IMF Executive Board Concludes 2008 Article IV Consultation with Sri LankaPublic Information Notice (PIN) No. 08/140
October 31, 2008
Public Information Notices (PINs) form part of the IMF's efforts to promote transparency of the IMF's views and analysis of economic developments and policies. With the consent of the country (or countries) concerned, PINs are issued after Executive Board discussions of Article IV consultations with member countries, of its surveillance of developments at the regional level, of post-program monitoring, and of ex post assessments of member countries with longer-term program engagements. PINs are also issued after Executive Board discussions of general policy matters, unless otherwise decided by the Executive Board in a particular case.
On October 17, 2008, the Executive Board of the International Monetary Fund (IMF) concluded the Article IV consultation with Sri Lanka.1
Sri Lanka has achieved strong growth averaging 6½ percent since 2002, raising per capita income to about $1,625 (above regional peers) and reducing the poverty rate from 22.7 percent to 15.2 percent over 2002-07. The authorities' Ten-Year Development Plan ("Mahinda Chintana") launched in early 2007 aims to sustain this performance by strengthening infrastructure investment. Rapid growth, together with rising fuel and food prices, has accelerated the inflation uptrend that began in 2006. The year-on-year (yoy) rate of inflation has edged down to 25 percent in August, but core inflation has risen and headline inflation has remained well above the rates prevailing in Sri Lanka's major trading partners and in the region.
Monetary policy tightening in 2007 was insufficient to contain inflation in 2007, but additional measures were taken in early 2008 to slow reserve money growth. Credit growth more than halved to 10.7 percent (yoy) as of July 2008. Monetary conditions tightened through early 2008 but then eased; interest rates on government securities fell as foreigners were granted greater access to the market. Policy rates were last raised in February 2007 as the Central Bank conducted monetary operations through the sale of its holdings of government securities. Access to the Central Bank's standing facilities is limited to 3 times per month per bank, with additional borrowing attracting a 19 percent penal rate.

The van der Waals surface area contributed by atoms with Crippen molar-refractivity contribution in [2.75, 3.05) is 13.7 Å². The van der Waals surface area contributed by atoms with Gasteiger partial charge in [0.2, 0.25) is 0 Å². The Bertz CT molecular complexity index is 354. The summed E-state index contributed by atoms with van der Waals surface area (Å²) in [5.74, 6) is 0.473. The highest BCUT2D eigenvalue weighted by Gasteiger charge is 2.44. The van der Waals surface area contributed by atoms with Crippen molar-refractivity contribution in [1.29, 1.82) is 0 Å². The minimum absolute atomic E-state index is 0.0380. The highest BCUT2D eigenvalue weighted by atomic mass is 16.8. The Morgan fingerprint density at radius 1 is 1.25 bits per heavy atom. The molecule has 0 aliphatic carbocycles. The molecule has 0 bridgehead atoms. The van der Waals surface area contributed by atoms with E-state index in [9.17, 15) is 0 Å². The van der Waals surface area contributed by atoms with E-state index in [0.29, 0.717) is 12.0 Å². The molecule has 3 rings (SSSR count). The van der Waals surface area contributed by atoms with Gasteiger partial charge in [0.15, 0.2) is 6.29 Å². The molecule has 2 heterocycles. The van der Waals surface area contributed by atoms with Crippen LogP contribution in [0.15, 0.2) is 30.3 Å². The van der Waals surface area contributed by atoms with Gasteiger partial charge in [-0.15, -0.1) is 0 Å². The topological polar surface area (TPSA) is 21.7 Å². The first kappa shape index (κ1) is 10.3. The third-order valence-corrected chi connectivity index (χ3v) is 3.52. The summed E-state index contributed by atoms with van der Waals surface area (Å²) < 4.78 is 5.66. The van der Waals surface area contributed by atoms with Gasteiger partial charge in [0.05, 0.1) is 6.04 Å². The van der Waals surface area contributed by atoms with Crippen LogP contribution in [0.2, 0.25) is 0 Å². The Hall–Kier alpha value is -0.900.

The fiscal deficit declined by 0.2 percentage points to 7.8 percent of GDP in 2007. Revenues undershot expectations by a wide margin owing to exemptions, with the effect on the deficit broadly offset by declining transfers and subsidies (with pass-through of rising commodities prices). The fiscal deficit is projected to decline modestly relative to GDP in 2008. The budget limited tax holidays, increased excises on consumer durables, and raised customs surcharges, but also granted tax concessions, waived VAT on development projects, and cut VAT on petrol. Second-quarter data suggest that revenues would remain low (about 15 percent of GDP), but current expenditures (particularly wages and subsidies) are set to rise, and adjustment would likely fall on capital spending.
In 2007, the continued brisk pace of exports resulting from high international tea prices (a key export), improved EU access for garments exports, subdued imports, and strong remittances bolstered the current account, with the deficit more than financed by rising capital inflows. Gross official reserves rose from US$2.5 billion at end-2006 to US$3.1 billion as of end-2007, and to nearly US$3.2 billion as of end-September. In 2008, however, soaring oil prices sharply increased the oil import bill, amid softening external demand and worsening external financing conditions. The external current account deficit is projected to widen sharply in 2008.
Public debt/GDP edged down in 2007 and is expected to decline further in 2008, reflecting favorable debt dynamics (high growth and negative real interest rates) and rupee appreciation. However, increased use of foreign-currency financing poses significant risks. Foreign borrowing reflects a strategy to reduce domestic crowding out, but a widening current account deficit and bunching of near-term debt repayments imply sizeable gross external financing needs at a time when global credit markets are unsettled and likely to remain so.
Sri Lanka's domestic financial markets have been largely immune to the global financial turbulence. Sri Lankan institutions reportedly have little or no direct exposure to U.S. sub-prime assets, while a significant portion of net foreign inflows reflects investments by non-resident Sri Lankans. Money markets have been volatile but have generally reflected domestic developments, as has stock and bond markets. However, domestic fixed-income markets increasingly open to foreigners.